Parenting with your ex is not easy. More than likely both parents have strong ideas on what is important when it comes to raising kids. Compromise is necessary in order to keep as much peace as possible.
How can you improve your co-parenting while maintaining your relationship with your kids? Below is a list of tips to consider to help you parent with your ex.
Don't talk bad about your ex around your kids
When you've had a less than pleasant experience with your spouse, it is easy to talk about them in a negative way to your kids or around your kids. It is important to try not to do either when you are divorced and trying to co-parent.
Not only are the kids trying to figure out how to define their new relationship with each parent separately, divorce often leads them to second guess themselves. If they hear a lot of negative talk about one parent, they may see it as a putdown of "half of them." The other reason to keep your issues out of earshot of you ex is simply because it is not their responsibility.
Find a way to balance control
Balancing control of your child's life and activities can be a challenge, whether you're accustomed to taking control or letting your ex organize everything. Whenever you can, bring as much consistency to your child's routine as you can. If you can both agree that 8 p.m. is bedtime, and have the same rules about homework, screen time, and friends that's great - but chances are you won't agree on everything.
Sometimes there's a definite distinction between "Mom's rules" and "Dad's rules." Even though it can be frustrating, it is still important that you remain cordial to one another and respect one another's boundaries, even when you don't agree. Changing rules from one place to another is something nearly everyone needs to deal with, and in the end some differences can actually be a good thing.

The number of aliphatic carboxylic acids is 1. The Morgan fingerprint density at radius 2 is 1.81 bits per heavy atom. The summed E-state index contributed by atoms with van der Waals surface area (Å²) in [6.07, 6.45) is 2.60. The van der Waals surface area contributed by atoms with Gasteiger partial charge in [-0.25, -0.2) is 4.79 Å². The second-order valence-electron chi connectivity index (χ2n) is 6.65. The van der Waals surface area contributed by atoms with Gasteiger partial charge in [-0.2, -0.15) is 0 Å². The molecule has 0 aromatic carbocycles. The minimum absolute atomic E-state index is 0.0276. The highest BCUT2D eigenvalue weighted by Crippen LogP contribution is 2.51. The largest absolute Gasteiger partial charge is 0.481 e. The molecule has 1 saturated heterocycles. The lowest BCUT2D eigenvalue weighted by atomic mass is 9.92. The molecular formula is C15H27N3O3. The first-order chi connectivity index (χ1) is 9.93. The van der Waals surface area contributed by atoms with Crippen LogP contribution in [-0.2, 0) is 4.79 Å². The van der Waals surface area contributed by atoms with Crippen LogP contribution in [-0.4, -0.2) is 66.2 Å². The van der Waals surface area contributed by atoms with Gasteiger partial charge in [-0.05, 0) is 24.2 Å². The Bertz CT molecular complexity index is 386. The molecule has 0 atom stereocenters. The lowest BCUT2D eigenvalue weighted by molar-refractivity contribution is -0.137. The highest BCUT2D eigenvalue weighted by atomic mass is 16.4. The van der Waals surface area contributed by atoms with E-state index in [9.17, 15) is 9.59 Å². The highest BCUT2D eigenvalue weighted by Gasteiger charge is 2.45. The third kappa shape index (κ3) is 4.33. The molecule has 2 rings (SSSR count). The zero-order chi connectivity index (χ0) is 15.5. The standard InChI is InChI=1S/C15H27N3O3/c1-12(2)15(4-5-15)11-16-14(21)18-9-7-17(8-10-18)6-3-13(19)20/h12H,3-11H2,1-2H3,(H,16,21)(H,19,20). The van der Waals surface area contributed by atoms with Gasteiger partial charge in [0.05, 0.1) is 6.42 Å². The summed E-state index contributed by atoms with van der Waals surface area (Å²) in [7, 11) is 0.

Put your children first and be flexible
The older kids get, the more they start to have lives of their own that don't include either of their parents. If a friend who lives near Mom invites them over on Dad's night, they may try to change the schedule in order to follow their own rules. They might also face a scenario where they need to take important tests in the morning at a testing center that is near Dad's. Switching nights might mean better sleep and better scores.
It's important that both parents and the kids remember that the schedule was set for a reason. Flexibility is good, but not when either parent or the kids feel it is being used against them. If you find the schedule changes too much, it may be time to talk to your lawyer about redefining parenting time in a way that works better for everyone.
Consider these tips when co-parenting with your ex. Every family situation is different, but focusing on your putting your children first should be everyone's goal.